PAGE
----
Tributes were yesterday paid to a top forensic pathologist who died aged 89 after helping solve some of Scotland's most chilling crimes.

Dr William Hendry also had a leading role in dealing with the aftermath of the Piper Alpha disaster – which saw 167 men killed in a gas explosion on the North Sea rig in 1988.

Dr Hendry grew up in Aberdeen after being born in London in 1922. He followed his father into medicine, studying at the University of Aberdeen.

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He took over his father's GP practice in the 1950s and later went on to become a police surgeon.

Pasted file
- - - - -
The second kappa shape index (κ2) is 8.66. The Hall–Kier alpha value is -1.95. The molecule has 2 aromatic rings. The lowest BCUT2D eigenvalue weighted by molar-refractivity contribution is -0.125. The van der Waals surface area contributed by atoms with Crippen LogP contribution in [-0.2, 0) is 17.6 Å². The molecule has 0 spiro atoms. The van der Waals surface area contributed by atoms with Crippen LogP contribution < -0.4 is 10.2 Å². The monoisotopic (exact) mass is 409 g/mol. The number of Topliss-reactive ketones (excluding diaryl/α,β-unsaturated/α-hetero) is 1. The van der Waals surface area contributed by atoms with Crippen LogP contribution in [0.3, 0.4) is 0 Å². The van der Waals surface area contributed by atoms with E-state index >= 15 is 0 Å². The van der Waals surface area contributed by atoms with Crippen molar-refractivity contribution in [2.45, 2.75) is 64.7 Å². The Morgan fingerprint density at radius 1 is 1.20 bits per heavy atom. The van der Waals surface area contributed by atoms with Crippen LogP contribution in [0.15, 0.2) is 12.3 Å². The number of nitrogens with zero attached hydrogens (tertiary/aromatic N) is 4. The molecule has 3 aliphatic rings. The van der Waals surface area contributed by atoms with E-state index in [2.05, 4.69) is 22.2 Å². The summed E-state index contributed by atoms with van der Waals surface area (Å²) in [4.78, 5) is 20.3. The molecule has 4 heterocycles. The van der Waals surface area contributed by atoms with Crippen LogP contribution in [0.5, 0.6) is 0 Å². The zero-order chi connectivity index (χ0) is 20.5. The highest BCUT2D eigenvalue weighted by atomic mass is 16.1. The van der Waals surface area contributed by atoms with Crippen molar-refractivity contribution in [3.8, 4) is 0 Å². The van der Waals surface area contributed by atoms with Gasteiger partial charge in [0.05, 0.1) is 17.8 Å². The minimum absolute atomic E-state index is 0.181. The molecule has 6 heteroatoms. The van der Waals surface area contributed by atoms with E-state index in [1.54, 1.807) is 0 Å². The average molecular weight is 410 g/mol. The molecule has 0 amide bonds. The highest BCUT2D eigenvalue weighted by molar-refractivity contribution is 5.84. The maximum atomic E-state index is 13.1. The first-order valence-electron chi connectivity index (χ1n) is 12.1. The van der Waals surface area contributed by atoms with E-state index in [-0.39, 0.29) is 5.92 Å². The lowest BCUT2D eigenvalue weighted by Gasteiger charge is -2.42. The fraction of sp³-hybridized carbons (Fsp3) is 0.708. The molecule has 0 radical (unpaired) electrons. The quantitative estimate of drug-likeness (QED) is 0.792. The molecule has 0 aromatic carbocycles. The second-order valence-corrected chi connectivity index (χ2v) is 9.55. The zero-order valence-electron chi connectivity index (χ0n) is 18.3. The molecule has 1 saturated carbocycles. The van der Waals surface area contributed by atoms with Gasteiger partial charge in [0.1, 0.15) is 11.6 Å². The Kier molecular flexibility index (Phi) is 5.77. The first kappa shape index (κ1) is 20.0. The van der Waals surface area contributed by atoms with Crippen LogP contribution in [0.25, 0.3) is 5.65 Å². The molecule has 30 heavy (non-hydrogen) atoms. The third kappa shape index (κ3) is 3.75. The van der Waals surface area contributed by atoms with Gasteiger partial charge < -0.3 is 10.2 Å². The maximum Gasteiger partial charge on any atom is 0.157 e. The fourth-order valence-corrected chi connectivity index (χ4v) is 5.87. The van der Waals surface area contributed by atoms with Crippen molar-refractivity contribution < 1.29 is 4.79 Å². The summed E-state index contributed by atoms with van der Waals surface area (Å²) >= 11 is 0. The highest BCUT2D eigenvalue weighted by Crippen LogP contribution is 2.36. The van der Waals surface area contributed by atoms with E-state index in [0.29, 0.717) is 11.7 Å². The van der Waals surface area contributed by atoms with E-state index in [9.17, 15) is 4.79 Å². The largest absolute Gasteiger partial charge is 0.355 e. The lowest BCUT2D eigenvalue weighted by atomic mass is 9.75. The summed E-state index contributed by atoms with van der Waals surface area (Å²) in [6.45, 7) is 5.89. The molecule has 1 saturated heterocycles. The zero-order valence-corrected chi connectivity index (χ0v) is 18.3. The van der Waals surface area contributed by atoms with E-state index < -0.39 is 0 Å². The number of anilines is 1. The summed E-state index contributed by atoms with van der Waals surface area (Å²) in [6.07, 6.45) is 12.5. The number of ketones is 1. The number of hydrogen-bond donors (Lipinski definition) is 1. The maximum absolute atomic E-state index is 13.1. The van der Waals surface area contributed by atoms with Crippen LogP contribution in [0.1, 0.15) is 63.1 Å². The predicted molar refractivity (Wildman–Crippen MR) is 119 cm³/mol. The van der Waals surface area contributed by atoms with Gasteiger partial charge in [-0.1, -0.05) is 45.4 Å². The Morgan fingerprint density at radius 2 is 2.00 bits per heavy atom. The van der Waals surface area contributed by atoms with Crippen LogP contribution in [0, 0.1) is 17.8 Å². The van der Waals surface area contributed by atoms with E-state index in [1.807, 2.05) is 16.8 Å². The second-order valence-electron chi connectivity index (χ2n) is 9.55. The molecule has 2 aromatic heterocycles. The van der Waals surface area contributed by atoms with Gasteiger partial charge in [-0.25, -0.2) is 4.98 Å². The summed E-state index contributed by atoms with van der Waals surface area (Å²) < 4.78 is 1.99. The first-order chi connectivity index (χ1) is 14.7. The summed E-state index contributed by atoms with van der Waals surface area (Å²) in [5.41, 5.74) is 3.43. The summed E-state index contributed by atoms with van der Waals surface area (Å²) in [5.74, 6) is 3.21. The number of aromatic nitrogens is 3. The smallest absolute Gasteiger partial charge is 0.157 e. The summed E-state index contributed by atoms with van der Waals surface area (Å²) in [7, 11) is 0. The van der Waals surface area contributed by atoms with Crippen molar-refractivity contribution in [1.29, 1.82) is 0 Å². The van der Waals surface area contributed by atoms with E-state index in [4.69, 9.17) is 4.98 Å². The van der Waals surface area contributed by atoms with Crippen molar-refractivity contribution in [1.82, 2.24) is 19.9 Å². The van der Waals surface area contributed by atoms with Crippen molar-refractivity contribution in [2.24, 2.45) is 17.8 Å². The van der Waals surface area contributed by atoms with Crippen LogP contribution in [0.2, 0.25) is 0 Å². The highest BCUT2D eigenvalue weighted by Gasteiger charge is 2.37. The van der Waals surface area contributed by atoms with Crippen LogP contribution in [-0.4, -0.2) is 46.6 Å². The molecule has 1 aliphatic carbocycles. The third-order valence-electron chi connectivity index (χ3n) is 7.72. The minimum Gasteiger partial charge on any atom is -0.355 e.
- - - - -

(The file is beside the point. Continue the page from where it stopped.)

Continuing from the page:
His role with the police led him into forensic pathology and some of the biggest murder cases. Dr Hendry helped investigate the murder of seven-year-old, George Forbes.

The youngster was missing for four months in 1963 before his body was found on an Aberdeen allotment.

And four years later he helped solve the puzzle of one of Scotland's most notorious killings – known as the Garvie murder.

His successor, Dr James Grieve, yesterday said the doctor had inspired generations of pathologists.

He said: "He was an exceptional forensic pathologist who was renowned for his meticulous post-mortem examination."

Dr Hendry married his wife Margaret in 1948 and the couple had four sons.